I’ve spent a lot of time discussing our feminist household in practical terms: how we parent our daughter, who does which chores, how we solved our name change dilemma. But now I’m going to wade into a stickier, more ideological topic—like the more intimate aspects of our marriage.
A few weeks ago, I stumbled upon a woman’s blog. This woman is Christian, and believes in obeying her husband. In one of her posts, she referred to her submission as “his power over me.” I won’t comment on Christian wifely submission on a larger scale, but I remember feeling very sad after I read this.
In our marriage, there is no power dynamic. We have built our relationship on mutual love, respect, appreciation, and admiration. If we can’t agree on something, we talk about it until we DO agree, or can at least compromise. I struggle to even imagine a situation wherein we couldn’t come to an agreement over time. We are very much equal partners.
Of course, our egalitarian approach to marriage also extends to the bedroom. I’ve seen it argued that a woman should have sex with her husband whether or not she actually wants to, because men connect through sex, and women connect through conversation. Suffice it to say that if Jason and I aren’t both enthusiastic about the prospect of sex, it doesn’t happen.
For one, we both take issue with the notion that men think and feel only with their genitals. I give men much more credit than that. Additionally, I think this kind of attitude speaks to a larger cultural notion that not only do men always want sex more than women, but that their sexual feelings and desires are more valid than womens’. I’m certainly not arguing that sex isn’t important (it is), but that recommending that women (and it’s always women) have unwanted sex is absolutely the wrong prescription.
I have a long history of PTSD. On the few occasions when I’ve been guilted into sex out of a sense of “duty” (not necessarily by Jason), it has resulted in severe flashbacks. My husband loves me, and thus doesn’t wish this upon me. Seeing as at least 1 in 6 American women have been raped, I highly doubt I’m the only woman who’s triggered by having sex she’s not excited about.
Lest you think I’m some kind of harpy who holds a strange power (there’s that word again!) over my husband, here are his thoughts on the matter:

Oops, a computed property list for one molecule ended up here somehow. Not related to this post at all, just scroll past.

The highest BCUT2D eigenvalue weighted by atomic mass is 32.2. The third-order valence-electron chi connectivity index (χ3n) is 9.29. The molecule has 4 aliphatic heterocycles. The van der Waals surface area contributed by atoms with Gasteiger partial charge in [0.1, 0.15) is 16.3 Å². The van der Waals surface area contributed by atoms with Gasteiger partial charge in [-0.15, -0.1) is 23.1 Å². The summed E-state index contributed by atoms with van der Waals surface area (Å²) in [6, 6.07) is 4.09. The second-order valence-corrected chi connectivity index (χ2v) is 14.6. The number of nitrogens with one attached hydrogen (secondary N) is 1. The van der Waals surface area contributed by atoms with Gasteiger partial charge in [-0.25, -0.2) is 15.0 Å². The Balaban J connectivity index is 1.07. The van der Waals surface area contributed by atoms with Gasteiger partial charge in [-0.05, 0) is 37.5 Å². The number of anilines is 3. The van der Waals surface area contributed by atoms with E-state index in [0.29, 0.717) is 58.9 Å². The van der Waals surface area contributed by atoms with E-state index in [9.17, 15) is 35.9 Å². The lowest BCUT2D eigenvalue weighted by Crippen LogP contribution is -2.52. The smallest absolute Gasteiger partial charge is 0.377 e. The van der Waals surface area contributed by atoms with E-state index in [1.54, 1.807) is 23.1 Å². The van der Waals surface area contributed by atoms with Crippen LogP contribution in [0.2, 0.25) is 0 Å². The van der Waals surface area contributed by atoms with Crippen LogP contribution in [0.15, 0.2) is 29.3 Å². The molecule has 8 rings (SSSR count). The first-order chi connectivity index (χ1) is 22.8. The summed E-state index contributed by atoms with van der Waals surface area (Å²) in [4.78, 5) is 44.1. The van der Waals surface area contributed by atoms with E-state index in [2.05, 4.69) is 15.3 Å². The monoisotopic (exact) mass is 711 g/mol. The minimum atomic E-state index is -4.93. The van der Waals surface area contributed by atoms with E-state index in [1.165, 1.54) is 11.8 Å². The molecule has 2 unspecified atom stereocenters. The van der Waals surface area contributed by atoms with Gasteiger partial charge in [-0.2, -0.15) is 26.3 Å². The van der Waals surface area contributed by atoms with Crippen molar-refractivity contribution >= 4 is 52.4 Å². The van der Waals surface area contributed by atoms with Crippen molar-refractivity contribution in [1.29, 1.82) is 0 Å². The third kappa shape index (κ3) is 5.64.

I grew up in a fairly egalitarian household and my relatives were also generally in egalitarian relationships, so an egalitarian relationship has always seemed natural to me. That said, I have had some experience with the reverse. Without going into too much detail, I’ll say that before Cate, I had a few relationships with women who always seemed to defer to me. What I wanted to do mattered most and opinions were withheld or altered to avoid disagreement. I found this, in a word, dull.
I know that I don’t have all the answers. The most interesting, productive, and stimulating relationships in my life have been those where there has been an open exchange of ideas, and where each learns from the thoughts and experiences of the other. This is the kind of relationship I’ve sought in my romantic life.
In short, my relationship with Cate is exactly as I would like it. She is strong-willed, smart, and opinionated. She keeps me on my toes and doesn’t allow me to skate by when I haven’t really thought about something. I do the same thing with her. Together, I have no doubt, we are much better than we would be apart or if one of us were considered in any way less than the other.
We are a nonreligious family, but are both very familiar with theological arguments. Please don’t assume that I just “don’t understand” biblical reasoning. I understand it quite well, but find extreme fault with it as it relates to my own life and marriage.